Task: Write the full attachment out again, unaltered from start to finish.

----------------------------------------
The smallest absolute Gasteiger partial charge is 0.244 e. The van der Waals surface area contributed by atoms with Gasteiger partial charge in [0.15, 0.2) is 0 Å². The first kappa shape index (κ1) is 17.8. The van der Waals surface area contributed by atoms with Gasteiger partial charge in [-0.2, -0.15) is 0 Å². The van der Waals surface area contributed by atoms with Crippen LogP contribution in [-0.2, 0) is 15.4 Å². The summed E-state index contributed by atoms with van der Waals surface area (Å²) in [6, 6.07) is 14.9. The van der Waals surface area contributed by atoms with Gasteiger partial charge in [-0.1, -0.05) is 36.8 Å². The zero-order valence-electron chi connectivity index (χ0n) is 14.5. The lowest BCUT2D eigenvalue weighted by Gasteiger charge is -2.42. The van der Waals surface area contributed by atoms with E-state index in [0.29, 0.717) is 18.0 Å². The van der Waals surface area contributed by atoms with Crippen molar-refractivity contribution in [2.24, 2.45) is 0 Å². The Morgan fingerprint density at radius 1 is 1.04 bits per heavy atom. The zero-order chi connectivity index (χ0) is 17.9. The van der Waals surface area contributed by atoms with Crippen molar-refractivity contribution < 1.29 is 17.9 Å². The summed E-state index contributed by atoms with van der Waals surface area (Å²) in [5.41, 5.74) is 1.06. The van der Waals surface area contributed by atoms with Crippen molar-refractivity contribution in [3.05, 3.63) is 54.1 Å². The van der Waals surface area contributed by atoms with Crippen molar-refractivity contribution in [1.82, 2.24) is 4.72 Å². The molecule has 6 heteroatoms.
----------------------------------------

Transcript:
The smallest absolute Gasteiger partial charge is 0.244 e. The van der Waals surface area contributed by atoms with Gasteiger partial charge in [0.15, 0.2) is 0 Å². The first kappa shape index (κ1) is 17.8. The van der Waals surface area contributed by atoms with Gasteiger partial charge in [-0.2, -0.15) is 0 Å². The van der Waals surface area contributed by atoms with Crippen LogP contribution in [-0.2, 0) is 15.4 Å². The summed E-state index contributed by atoms with van der Waals surface area (Å²) in [6, 6.07) is 14.9. The van der Waals surface area contributed by atoms with Gasteiger partial charge in [-0.1, -0.05) is 36.8 Å². The zero-order valence-electron chi connectivity index (χ0n) is 14.5. The lowest BCUT2D eigenvalue weighted by Gasteiger charge is -2.42. The van der Waals surface area contributed by atoms with E-state index in [0.29, 0.717) is 18.0 Å². The van der Waals surface area contributed by atoms with Crippen molar-refractivity contribution in [2.24, 2.45) is 0 Å². The Morgan fingerprint density at radius 1 is 1.04 bits per heavy atom. The zero-order chi connectivity index (χ0) is 17.9. The van der Waals surface area contributed by atoms with Crippen molar-refractivity contribution < 1.29 is 17.9 Å². The summed E-state index contributed by atoms with van der Waals surface area (Å²) in [5.41, 5.74) is 1.06. The van der Waals surface area contributed by atoms with Crippen molar-refractivity contribution in [3.05, 3.63) is 54.1 Å². The van der Waals surface area contributed by atoms with Crippen molar-refractivity contribution in [1.82, 2.24) is 4.72 Å². The molecule has 6 heteroatoms.